Now we can change the display on the left so that it shows the notes icons. One “post-it” note is expanded, and you can now see that the other note is a bibliographic marker whose text appears at the bottom of the document in the references section.
There is a separate pane you can open that displays the outline only. In either view (outline or document), you can re-arrange the outline in the usual ways.
FullWrite Outline View
Our final screenshot shows the very brief example document with the outline removed. Once it is removed, it is gone forever.
FullWrite Outline Gone
You can save your document (with or without outline) as a MacWrite file, which the MacLinkPlus translators used to be able to massage into nearly any word processor. We have reports that DataViz changed the recent set of translators, creating problems, so if you try this, use an older version. Alternatively you can export directly to InfoDepot, another extraordinary outliner that we will discuss below.
The Feature Score-card
FullWrite Pro has: reasonably handy outline manipulation; named styles; strong editing tools including notes, tables, and index tagging; full media support; export to word processors; and, most interestingly, meta-comment capable outline headers, with views that exclude the document or the outline.
FullWrite Pro doesn’t have: folding; hoist; metaphors, scriptability of any kind; snippet input; internal or external links (excepting the prefab references, endnotes, and footnotes links); mark and gather; clones; events; columns (in the outline); or advanced header relationships.
Available free—with no support—from Dave Trautman.
Oddly, though I know that MORE has the staunchest user community, my mail has been an order of magnitude greater in favor of INControl and InfoDepot.
INControl (that combination of caps is the most common) was developed and marketed by Attain; like so many other outliners it suffered during the period of the great extinction and went under. As with all we discuss here, it appears to work well enough in Classic.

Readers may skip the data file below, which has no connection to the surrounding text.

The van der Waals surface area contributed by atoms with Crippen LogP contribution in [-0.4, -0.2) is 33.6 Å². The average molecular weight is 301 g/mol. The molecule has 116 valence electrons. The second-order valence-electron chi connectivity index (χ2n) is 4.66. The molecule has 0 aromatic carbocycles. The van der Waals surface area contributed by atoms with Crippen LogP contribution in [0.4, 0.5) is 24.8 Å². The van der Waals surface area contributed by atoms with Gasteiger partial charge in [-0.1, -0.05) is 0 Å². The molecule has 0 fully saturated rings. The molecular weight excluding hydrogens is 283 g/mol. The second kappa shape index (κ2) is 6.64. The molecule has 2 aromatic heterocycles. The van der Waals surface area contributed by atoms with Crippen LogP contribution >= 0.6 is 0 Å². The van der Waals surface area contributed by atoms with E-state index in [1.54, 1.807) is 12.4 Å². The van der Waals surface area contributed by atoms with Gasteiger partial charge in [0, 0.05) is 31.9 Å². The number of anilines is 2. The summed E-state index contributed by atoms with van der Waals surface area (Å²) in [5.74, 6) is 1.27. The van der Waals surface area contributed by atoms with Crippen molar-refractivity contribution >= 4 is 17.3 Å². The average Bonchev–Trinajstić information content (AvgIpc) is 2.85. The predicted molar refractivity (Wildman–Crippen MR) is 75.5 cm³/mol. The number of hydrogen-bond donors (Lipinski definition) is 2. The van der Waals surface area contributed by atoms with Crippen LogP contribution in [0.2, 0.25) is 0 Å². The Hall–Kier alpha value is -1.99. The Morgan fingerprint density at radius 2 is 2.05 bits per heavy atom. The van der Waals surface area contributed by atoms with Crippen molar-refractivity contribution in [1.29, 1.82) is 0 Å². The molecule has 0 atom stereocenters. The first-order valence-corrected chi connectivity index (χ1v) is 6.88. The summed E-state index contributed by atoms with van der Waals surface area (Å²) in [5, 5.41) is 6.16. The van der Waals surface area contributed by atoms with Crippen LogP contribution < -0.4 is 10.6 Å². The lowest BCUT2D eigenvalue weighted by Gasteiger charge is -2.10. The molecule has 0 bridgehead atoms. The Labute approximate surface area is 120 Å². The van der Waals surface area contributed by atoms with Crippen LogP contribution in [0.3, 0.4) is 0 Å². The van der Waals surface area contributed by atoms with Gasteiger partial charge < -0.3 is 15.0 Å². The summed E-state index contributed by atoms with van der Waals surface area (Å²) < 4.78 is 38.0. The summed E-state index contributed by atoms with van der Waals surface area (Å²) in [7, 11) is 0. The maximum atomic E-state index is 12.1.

The design strategy for this application was to excel at task and event management using outlines. Toward that end, the developers employed an outliner with columns much like OmniOutliner’s and InfoDepot’s. Three columns were built-in: start date, finish date, and priority. Filling in those turned that row into an event data element. The screenshot shows several rows with one event.
Events are special citizens in INControl; they appear in different ways in all sorts of different views. You can view several different types of calendar view and see those items as you would in iCal or Now Up-To-Date. The views are: outline, table (where all rows are at the same level of indention—nice for sorting), monthly calendar, and daily schedule. Any of these could be displayed in combination with the others in the same window.
The screenshot shows the same event in a calendar window. The ways these views integrated for events was notable: no one seems to have done it as well for calendars. Calendars can be published and shared over networks. This one was captured on the 22nd of January.
Quite apart from the event type, the columns can be used in much the same way that OmniOutliner’s are today, with pop-ups and data types and sorting and such. But it had a feature I don’t think anyone has: you can set a shortcut to go to a database (several PIMs plus FileMaker Pro) and automatically enter a data item in an INControl cell—or alternatively launch the database and display a record. Notice in the screenshot how we were able to have the parent header span across the columns; now that’s nice.
In the screenshot, that little square to the upper right of the flippy arrow on the INControl row indicates a link to a file. The columns are cool, especially when mixed with the event types and some pretty complete search and mark features. But it is the extraordinary handling of events and calendar displays that would prompt you to look at it today. You can get columns by themselves in OmniOutliner and even better ones in InfoDepot.